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⏩ How the U.S. whiffed on tech antitrust cases a decade ago
🚨 Announcement: We’re trying out an audio version of the newsletter later today! Come hang out on Clubhouse and hear us discuss this week’s stories at 12:30 ET. Hop on right here.
This week: Leaked memos unveil the United States’ first big attempt at antitrust with Google and the NCAA Tournament has brought a couple legal questions to the fore. Plus, what is the legality of D.C. statehood?
When people talk about the antitrust lawsuits against Google, they often talk about how the scrutiny on the tech giant has been coming for a long time. And we’re now seeing exactly how long the U.S. government has been thinking about this.
Newly released documents, obtained by Politico, reveal the Feds thought about making these same moves during an investigation that began around 2011. They missed the boat on an antitrust suit by making wildly wrong predictions.
The Feds saw the potential for concentrated Google power: They were investigating similar things the government is now, specifically Google wielding influence to secure favored positions for search and then using that dominance to promote its favored search results.
But in 2011 this didn’t seem like a huge deal: The leaked memos show the U.S. government didn’t think mobile would take off. It believed internet users would mainly search on desktop browsers rather than on the smartphones and tablets where almost every search is conducted via Google. The government also thought Microsoft and other tech companies would create a smartphone operating system to compete with Google and Apple.
Would anything be different if the U.S. acted back then?
Perhaps another tech company would have launched a mobile operating system. It’s possible Google would have stopped putting as much of its imprint on search results and influencing companies who relied on those results.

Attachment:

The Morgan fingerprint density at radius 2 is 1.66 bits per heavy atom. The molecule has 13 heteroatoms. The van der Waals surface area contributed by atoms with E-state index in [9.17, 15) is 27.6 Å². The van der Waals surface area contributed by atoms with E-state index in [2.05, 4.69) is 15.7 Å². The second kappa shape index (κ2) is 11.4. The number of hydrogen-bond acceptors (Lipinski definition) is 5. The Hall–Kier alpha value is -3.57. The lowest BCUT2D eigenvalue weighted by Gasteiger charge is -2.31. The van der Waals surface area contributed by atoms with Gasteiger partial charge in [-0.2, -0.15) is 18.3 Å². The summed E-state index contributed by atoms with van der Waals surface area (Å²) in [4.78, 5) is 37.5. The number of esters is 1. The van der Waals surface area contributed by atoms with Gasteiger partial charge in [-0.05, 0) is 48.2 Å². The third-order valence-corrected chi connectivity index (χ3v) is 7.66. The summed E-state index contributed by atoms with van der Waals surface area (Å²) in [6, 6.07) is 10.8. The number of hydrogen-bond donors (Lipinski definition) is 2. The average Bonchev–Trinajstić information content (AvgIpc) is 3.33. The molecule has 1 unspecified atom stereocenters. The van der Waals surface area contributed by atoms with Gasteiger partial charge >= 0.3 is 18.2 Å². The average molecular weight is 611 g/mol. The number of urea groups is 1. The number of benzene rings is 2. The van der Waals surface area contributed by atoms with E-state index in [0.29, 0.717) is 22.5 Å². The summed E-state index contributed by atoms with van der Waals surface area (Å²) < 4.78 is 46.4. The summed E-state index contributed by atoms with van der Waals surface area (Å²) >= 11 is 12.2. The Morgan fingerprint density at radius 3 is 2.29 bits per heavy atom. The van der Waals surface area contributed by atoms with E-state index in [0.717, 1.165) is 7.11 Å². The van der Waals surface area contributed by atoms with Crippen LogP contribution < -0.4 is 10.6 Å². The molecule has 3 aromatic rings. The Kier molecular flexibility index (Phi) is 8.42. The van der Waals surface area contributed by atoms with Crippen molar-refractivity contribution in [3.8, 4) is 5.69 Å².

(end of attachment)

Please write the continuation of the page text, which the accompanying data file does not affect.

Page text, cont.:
The same conflict hanging over today’s antitrust cases was raging back then. Investigators knew they would have a tough time proving any of Google’s advantages were harmful to consumers.
Your bracket may be shot right now, but that doesn’t mean we can’t have a fun discussion about law and the NCAA Tournament.
The NCAA is very serious about its copyrights for March Madness: Last month in a mind-boggling complaint, it went after a urology practice in Virginia for infringement. The practice had used the phrase “Vasectomy Mayhem” in ads telling men to get the surgery done so they could relax and watch basketball.
Hardly anyone gets away with using the NCAA’s trademarks: Even the women’s tournament. Although the copyright for March Madness extends to women’s basketball, the NCAA has denied requests from women’s tournament officials to use March Madness branding, according to the Wall Street Journal.
The slights to the women’s tournament didn’t end there
You may have seen a viral video showing female basketball players got a single rack of weights at their bubble while the men got a full weight room. Could this have been a Title IX violation?
Believe it or not, the NCAA does not actually have to comply with Title IX, based on a court ruling from a couple decades ago. The organization says it tries to abide by the legislation but evidently wasn’t trying very hard at the NCAA Tournament.
At least the basketball has been exciting!
America may be getting a 51st state if hearings from this week to give Washington D.C. statehood bear fruit in the future. But can lawmakers even do this?
The question is constitutional: Opponents to statehood, largely Republicans, say the Constitution requires the seat of the federal government to be neutral.
Statehood advocates, largely Democrat, have an answer: They have proposed a resolution to separate the actual seat of government into a commonwealth separate from the city of D.C.
There are still Constitutional questions
Even if a resolution gets pulled off, Maryland may need to approve D.C. statehood separately, as it originally ceded land for the capital. And another Constitutional amendment, giving electors to D.C., would potentially need to be repealed.
The best chance any progress gets made on D.C. would involve another longshot change to established American tradition. Democrats likely need to get rid of the filibuster first.
💌 What else we’re forwarding
A bill of rights for remote workers: Some great suggestions for employers and employees to consider as WFH continues. Top rights include the ability to count on your company for tech support and for your company to provide quality WiFi as needed.
Team Biden reveals more ties to Big Tech: What do Biden admins have in common with Facebook, Microsoft and other major tech companies? Other than that they’ve promised to investigate them, they have spouses who work there.
See ya later today.